An Interview with Theresa LaVallee, Parker Institute for Cancer Immunotherapy

Dr. LaVallee is Vice President of Translational Medicine and Regulatory Affairs at the Parker Institute for Cancer Immunotherapy. She has broad knowledge and expertise in the area of discovery and development of drug candidates, as well as in the field of Translational Medicine enabling her to guide science driven development decisions and implement effective use of biomarker assays in clinical studies. Read her full bio.

Interview with Theresa LaVallee, Parker Institute for Cancer Immunotherapy

Q: Immunotherapy is redefining how we treat cancer. How is this treatment approach impacting healthcare and in particular individualized medicine?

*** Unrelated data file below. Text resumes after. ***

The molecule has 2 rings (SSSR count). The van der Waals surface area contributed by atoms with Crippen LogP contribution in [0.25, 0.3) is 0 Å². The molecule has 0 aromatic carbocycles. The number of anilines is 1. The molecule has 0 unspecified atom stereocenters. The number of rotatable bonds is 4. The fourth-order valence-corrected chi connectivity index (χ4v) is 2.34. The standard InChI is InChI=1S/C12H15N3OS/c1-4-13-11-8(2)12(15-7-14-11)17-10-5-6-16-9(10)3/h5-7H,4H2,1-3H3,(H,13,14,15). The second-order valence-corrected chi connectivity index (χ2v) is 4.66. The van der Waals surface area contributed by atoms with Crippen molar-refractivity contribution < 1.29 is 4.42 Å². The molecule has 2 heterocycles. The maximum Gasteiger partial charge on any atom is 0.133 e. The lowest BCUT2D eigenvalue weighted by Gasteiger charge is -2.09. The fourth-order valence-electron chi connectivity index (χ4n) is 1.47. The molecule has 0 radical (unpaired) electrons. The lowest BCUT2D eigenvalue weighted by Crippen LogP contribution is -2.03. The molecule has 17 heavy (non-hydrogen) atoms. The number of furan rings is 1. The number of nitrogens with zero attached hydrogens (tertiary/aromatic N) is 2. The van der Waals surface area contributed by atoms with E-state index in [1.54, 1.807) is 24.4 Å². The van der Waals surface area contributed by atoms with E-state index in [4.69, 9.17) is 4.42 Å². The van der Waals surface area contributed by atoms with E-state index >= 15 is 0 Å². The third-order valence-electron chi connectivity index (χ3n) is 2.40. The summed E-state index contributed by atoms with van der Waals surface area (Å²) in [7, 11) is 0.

A: Over the last couple of decades, we have been able to improve oncology treatment for late stage cancer patients. We have been able to treat those patients with chemotherapy, or targeted therapy, and improve their life spans measured in months. The difference with immunotherapy is that now there is a dramatic shift to being able to achieve long-term survival for some cancer patients, and in some instances cures. And that is transformative in terms of the way we think about cancer. Therefore, I think of it more broadly in terms of how it is impacting different therapeutic areas, and in oncology specifically late stage cancer patients.

For this reason, I believe you cannot lump it all into a single statement! From an individualized medicine perspective, immunotherapy is not there yet in terms of understanding who specifically to treat and with what agent or what combination. That is an area of active research in the field. Therefore, the question for individual medicine: “would you rather apply immunotherapy to certain types of cancers or find subsets of patients across cancer types?”